We live on a street that's about 29 feet wide. There are parked cars on either side that take up about 7 feet each, which leaves 15 feet in the middle of the street for through traffic. There are hundreds or thousands of streets like this in San Francisco; here's a screenshot of one at random here.
Cars go really fast on our street - they'll gun it up to 35-40mph, but only when there's no traffic coming in the other direction. When traffic comes in the other direction they need to slow to steer between the oncoming car and the row of parked cars. Speeding cars are not safe for kids and they are leading sources of noise and air pollution.
If there are no cars coming, they can drive very quickly right down the middle of the street. So the obvious first step to slowing down traffic is don't let the cars drive in the middle of the street.
The SFMTA's program to address speeding involves adding a speed bump. A speed bump is very effective at slowing cars, but it's expensive and labor intensive. They only have the budget to address about 30-40 blocks a year.
What if we wanted to fix this for every residential block in the city? You'd want something that you could put in the very middle of the street, to prevent the behavior where cars drive very fast right down the middle. The ideal obstacle would be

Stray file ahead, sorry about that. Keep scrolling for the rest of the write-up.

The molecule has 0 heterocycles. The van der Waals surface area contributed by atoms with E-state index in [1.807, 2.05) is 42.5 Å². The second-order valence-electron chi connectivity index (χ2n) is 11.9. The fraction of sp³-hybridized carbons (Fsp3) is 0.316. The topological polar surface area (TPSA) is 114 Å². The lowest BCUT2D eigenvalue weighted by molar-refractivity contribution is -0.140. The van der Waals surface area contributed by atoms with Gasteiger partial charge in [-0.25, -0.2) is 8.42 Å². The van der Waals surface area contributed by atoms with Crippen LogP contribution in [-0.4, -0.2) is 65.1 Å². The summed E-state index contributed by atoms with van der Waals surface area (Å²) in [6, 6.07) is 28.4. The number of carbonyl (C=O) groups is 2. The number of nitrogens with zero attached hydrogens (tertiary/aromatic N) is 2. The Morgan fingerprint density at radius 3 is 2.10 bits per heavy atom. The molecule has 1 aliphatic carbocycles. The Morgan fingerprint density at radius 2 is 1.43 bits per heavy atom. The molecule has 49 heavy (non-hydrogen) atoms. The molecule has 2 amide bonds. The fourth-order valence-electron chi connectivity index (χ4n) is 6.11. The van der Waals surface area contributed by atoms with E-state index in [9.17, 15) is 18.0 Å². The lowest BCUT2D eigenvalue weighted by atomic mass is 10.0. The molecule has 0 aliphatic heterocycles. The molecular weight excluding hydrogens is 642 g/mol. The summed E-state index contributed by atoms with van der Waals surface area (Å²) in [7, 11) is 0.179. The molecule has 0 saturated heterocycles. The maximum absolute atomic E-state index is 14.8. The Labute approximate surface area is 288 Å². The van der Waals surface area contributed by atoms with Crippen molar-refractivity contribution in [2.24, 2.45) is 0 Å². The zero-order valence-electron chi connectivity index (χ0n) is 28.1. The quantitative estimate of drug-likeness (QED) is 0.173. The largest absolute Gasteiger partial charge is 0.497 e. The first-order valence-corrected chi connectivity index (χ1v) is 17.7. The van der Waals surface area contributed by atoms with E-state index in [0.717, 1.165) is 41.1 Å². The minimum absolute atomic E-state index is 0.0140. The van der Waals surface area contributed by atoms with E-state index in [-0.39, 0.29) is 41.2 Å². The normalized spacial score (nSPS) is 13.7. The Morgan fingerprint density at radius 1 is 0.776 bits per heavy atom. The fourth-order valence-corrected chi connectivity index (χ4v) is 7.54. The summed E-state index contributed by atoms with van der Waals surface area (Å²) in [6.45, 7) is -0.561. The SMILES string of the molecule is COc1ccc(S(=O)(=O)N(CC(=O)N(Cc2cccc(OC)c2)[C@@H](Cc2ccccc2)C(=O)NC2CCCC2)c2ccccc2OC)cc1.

- would not cause any damage to the car
- very visible
- easy to move if necessary
I think a seven inch tall plastic soccer cone fits these criteria. You can buy them on Amazon for less than $1 each.
With a cone in the street, cars would either need to drive over it (undesirable) or around it, which would force them to slow down because there's a lot less space between the cones and the lane of parked cars.
My theory is that this would slow down cars a lot. It's cheap to test! Let me know if you are interested in trying it.
To convince the MTA you'd want to do a test to see whether the cone is bringing down speeds. To do this, pick an hour during a weekday and count the car traffic — speeding vs. non-speeding, and then deploy the intervention the next day or next week during the same hour, and count the car traffic, speeding vs. non-speeding. You can then do a statistical test to determine if the results are significant.
You can buy a radar gun for about $100 to measure car speeds, which would be more accurate than eyeballing "speeding" vs. "not speeding" or have someone who doesn't know about the experiment (and can't see the cones) make the judgments.
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